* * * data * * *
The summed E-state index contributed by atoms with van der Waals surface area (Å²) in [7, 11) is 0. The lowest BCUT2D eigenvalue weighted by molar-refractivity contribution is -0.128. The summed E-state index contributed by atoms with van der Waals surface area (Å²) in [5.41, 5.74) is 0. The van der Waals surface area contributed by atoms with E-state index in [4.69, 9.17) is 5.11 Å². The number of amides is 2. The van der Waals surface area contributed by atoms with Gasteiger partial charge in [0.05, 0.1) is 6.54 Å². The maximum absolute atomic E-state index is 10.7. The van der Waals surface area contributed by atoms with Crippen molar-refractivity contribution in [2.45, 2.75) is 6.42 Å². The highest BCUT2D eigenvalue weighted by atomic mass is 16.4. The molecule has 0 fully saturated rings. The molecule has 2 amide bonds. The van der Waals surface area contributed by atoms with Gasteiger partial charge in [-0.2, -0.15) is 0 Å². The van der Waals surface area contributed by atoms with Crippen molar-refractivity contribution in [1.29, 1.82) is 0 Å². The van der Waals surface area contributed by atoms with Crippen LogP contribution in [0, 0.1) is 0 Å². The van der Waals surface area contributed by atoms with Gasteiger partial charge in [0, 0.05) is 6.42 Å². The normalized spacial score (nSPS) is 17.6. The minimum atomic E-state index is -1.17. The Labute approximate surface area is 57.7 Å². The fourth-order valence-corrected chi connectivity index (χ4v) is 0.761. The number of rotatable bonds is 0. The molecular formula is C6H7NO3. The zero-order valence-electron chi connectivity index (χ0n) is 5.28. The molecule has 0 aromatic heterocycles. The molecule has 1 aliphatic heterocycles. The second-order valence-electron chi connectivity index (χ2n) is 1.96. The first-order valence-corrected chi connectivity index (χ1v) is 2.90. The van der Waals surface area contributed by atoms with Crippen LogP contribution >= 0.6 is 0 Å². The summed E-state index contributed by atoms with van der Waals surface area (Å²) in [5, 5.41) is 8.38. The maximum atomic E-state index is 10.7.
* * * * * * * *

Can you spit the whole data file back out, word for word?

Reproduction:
The summed E-state index contributed by atoms with van der Waals surface area (Å²) in [7, 11) is 0. The lowest BCUT2D eigenvalue weighted by molar-refractivity contribution is -0.128. The summed E-state index contributed by atoms with van der Waals surface area (Å²) in [5.41, 5.74) is 0. The van der Waals surface area contributed by atoms with E-state index in [4.69, 9.17) is 5.11 Å². The number of amides is 2. The van der Waals surface area contributed by atoms with Gasteiger partial charge in [0.05, 0.1) is 6.54 Å². The maximum absolute atomic E-state index is 10.7. The van der Waals surface area contributed by atoms with Crippen molar-refractivity contribution in [2.45, 2.75) is 6.42 Å². The highest BCUT2D eigenvalue weighted by atomic mass is 16.4. The molecule has 0 fully saturated rings. The molecule has 2 amide bonds. The van der Waals surface area contributed by atoms with Gasteiger partial charge in [-0.2, -0.15) is 0 Å². The van der Waals surface area contributed by atoms with Crippen molar-refractivity contribution in [1.29, 1.82) is 0 Å². The van der Waals surface area contributed by atoms with Crippen LogP contribution in [0, 0.1) is 0 Å². The van der Waals surface area contributed by atoms with Gasteiger partial charge in [0, 0.05) is 6.42 Å². The normalized spacial score (nSPS) is 17.6. The minimum atomic E-state index is -1.17. The Labute approximate surface area is 57.7 Å². The fourth-order valence-corrected chi connectivity index (χ4v) is 0.761. The number of rotatable bonds is 0. The molecular formula is C6H7NO3. The zero-order valence-electron chi connectivity index (χ0n) is 5.28. The molecule has 0 aromatic heterocycles. The molecule has 1 aliphatic heterocycles. The second-order valence-electron chi connectivity index (χ2n) is 1.96. The first-order valence-corrected chi connectivity index (χ1v) is 2.90. The van der Waals surface area contributed by atoms with Crippen LogP contribution >= 0.6 is 0 Å². The summed E-state index contributed by atoms with van der Waals surface area (Å²) in [5, 5.41) is 8.38. The maximum atomic E-state index is 10.7.